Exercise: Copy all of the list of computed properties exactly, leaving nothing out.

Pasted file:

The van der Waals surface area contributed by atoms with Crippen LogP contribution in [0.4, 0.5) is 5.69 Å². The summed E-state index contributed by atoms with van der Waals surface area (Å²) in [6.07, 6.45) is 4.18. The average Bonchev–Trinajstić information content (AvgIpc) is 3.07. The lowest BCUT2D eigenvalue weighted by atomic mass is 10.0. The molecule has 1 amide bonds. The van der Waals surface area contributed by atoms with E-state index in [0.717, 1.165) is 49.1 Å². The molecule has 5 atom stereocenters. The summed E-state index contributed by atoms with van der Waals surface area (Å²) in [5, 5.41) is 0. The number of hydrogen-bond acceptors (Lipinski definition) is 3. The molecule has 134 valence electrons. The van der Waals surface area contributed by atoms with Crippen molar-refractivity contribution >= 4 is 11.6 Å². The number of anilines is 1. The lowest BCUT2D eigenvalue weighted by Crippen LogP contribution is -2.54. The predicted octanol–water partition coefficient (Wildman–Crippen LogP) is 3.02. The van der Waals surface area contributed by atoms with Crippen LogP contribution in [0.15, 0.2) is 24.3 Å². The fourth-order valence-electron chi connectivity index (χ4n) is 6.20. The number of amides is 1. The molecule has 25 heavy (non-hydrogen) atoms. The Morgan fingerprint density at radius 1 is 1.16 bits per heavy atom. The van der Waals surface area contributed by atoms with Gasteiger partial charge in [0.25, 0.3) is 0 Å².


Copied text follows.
The van der Waals surface area contributed by atoms with Crippen LogP contribution in [0.4, 0.5) is 5.69 Å². The summed E-state index contributed by atoms with van der Waals surface area (Å²) in [6.07, 6.45) is 4.18. The average Bonchev–Trinajstić information content (AvgIpc) is 3.07. The lowest BCUT2D eigenvalue weighted by atomic mass is 10.0. The molecule has 1 amide bonds. The van der Waals surface area contributed by atoms with E-state index in [0.717, 1.165) is 49.1 Å². The molecule has 5 atom stereocenters. The summed E-state index contributed by atoms with van der Waals surface area (Å²) in [5, 5.41) is 0. The number of hydrogen-bond acceptors (Lipinski definition) is 3. The molecule has 134 valence electrons. The van der Waals surface area contributed by atoms with Crippen molar-refractivity contribution >= 4 is 11.6 Å². The number of anilines is 1. The lowest BCUT2D eigenvalue weighted by Crippen LogP contribution is -2.54. The predicted octanol–water partition coefficient (Wildman–Crippen LogP) is 3.02. The van der Waals surface area contributed by atoms with Crippen LogP contribution in [0.15, 0.2) is 24.3 Å². The fourth-order valence-electron chi connectivity index (χ4n) is 6.20. The number of amides is 1. The molecule has 25 heavy (non-hydrogen) atoms. The Morgan fingerprint density at radius 1 is 1.16 bits per heavy atom. The van der Waals surface area contributed by atoms with Gasteiger partial charge in [0.25, 0.3) is 0 Å².